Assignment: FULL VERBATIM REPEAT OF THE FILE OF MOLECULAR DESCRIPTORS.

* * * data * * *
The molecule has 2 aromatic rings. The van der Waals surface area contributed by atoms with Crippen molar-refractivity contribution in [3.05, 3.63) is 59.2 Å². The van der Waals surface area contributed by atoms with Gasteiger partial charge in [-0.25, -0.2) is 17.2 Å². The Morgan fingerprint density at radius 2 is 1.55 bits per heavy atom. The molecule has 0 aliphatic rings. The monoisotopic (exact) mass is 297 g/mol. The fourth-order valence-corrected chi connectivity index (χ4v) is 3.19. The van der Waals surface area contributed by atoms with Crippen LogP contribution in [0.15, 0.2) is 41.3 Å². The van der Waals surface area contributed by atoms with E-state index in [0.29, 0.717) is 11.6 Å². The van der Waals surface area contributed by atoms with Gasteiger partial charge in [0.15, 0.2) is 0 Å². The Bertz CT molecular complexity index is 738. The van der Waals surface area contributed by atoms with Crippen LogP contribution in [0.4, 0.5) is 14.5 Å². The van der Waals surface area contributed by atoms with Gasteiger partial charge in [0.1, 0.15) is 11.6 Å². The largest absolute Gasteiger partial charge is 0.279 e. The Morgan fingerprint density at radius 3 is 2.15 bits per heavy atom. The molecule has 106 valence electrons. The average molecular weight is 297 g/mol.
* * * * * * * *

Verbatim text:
The molecule has 2 aromatic rings. The van der Waals surface area contributed by atoms with Crippen molar-refractivity contribution in [3.05, 3.63) is 59.2 Å². The van der Waals surface area contributed by atoms with Gasteiger partial charge in [-0.25, -0.2) is 17.2 Å². The Morgan fingerprint density at radius 2 is 1.55 bits per heavy atom. The molecule has 0 aliphatic rings. The monoisotopic (exact) mass is 297 g/mol. The fourth-order valence-corrected chi connectivity index (χ4v) is 3.19. The van der Waals surface area contributed by atoms with Crippen LogP contribution in [0.15, 0.2) is 41.3 Å². The van der Waals surface area contributed by atoms with E-state index in [0.29, 0.717) is 11.6 Å². The van der Waals surface area contributed by atoms with Gasteiger partial charge in [0.15, 0.2) is 0 Å². The Bertz CT molecular complexity index is 738. The van der Waals surface area contributed by atoms with Crippen LogP contribution in [0.4, 0.5) is 14.5 Å². The van der Waals surface area contributed by atoms with Gasteiger partial charge in [0.1, 0.15) is 11.6 Å². The largest absolute Gasteiger partial charge is 0.279 e. The Morgan fingerprint density at radius 3 is 2.15 bits per heavy atom. The molecule has 106 valence electrons. The average molecular weight is 297 g/mol.